Schwervon! at The Spotty Dog
On Saturday I made my first trip to The Spotty Dog in Hudson for a concert. Now, the Spotty Dog is not an ordinary concert venue. It is a bookstore with a bar that serves craft beers, and a small space where bands can set up and perform. In many ways, it is my dream venue — a place of books, brews and music. It’s actually kind of amazing that it took me so long to get to it.
Anyway, I went down to The Spotty Dog to see the band Schwervon! I was introduced to Schwervon! by my friend Tony, who proclaimed their 2012 album “Courage” the best of the year, and told me that if I didn’t like it, I needed to learn more about music. Tony lives in New York City and drove up to Hudson to see Schwervon!, after seeing them perform the night before in Brooklyn, which is the sort of hearty endorsement that makes me take interest in a band. I also really like “Courage,” a tight, crisp, smartly written blast of indie pop punk.
Schwervon! is a New York City band that re-located to Kansas City relatively recently. They’re a two-piece: Major Matt Mason plays guitars, Nan Turner plays drums, and they both sing. Their music is reminiscent of The Vaselines, the pioneering Scotland-based alternative rock band that was a major source of inspiration for Kurt Cobain, and wrote twisted, catchy songs such as “Monsterpussy” and “Jesus Wants Me For a Sunbeam.” (I highly recommend the compilation CD “The Vaselines — A Complete History.”) The Vaselines were known for the guy-girl harmonizing of bandleaders Eugene Kelly and Frances McKee, and Schwervon! has a similar dynamic, with the harmonizing of Mason and Turner providing a nice counterpoint to the snarling guitar and aggressive pounding on the drums. Although it’s worth pointing out that Schwervon! does have some quieter songs, and that their music runs the emotional gamut — there’s melancholy, joy, sadness, anxiety and, yes, courage.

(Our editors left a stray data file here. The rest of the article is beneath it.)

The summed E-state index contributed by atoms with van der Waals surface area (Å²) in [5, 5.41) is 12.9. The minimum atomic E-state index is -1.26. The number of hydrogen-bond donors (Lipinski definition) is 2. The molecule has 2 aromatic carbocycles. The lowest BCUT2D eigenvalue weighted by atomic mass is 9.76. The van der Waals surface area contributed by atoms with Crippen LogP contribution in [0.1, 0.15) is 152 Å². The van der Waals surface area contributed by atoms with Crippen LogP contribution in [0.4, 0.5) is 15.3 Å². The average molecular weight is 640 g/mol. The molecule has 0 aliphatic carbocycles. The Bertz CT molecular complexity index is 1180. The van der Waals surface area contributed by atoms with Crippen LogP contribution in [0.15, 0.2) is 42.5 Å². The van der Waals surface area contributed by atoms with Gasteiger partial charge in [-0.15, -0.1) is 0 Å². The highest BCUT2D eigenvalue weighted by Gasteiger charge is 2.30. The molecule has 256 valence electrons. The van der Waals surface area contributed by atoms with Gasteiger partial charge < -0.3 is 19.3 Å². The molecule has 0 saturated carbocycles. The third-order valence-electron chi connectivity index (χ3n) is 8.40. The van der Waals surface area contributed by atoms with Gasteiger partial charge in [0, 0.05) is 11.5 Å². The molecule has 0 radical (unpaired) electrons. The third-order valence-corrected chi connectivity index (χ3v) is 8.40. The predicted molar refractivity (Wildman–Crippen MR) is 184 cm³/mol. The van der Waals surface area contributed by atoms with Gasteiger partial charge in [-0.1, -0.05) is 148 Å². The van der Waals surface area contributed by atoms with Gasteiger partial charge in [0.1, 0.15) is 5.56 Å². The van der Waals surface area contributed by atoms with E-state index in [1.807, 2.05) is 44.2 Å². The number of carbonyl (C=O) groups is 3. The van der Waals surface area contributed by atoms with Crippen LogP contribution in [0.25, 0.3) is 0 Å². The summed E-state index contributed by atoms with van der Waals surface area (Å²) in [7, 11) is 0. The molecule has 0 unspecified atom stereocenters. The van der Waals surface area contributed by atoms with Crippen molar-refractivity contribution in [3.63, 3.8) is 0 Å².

Schwervon! might be the spiritual descendant of The Vaselines (McKee even provided vocals on “Truth Teller,” the opening track off “Courage”), but I also thought of the Pixies and Pavement while listening to the band’s set at The Spotty Dog. However, Schwervon! is a true original, with the sort of refreshingly offbeat lyrics and lovely, adrenalized songs that make you sit up and take notice.
On Friday, I went to the Experimental Media and Performing Arts Center in Troy to hear the avant-garde jazz band the Peter Evans Quintet, which features traditional jazz instruments such as the trumpet, stand-up bass, drums and piano, as well as live electronics. I’ve been to a number of avant-garde jazz concerts, and they’re always fairly challenging, filled with complex combinations of noises that are not always especially musical, at least not in any conventional sense.
Anyway, the Peter Evans Quintet might be the most “out there” avant-garde jazz band I’ve seen. They’re obviously talented, and I actually loved a lot of what they did, because they played loud, fast, aggressive, music — a thrashing, crashing yet often melodic stew of music and boundary-pushing improvisations. However, at times I thought they pushed things a bit too far — that I could have gotten the same vibe from, say, standing next to a construction site. That said, the Peter Evans Quintet is definitely an ensemble to follow. They’re all very young, and should have long, interesting and maybe even groundbreaking musical careers ahead of them.
Got a comment? Email me at firstname.lastname@example.org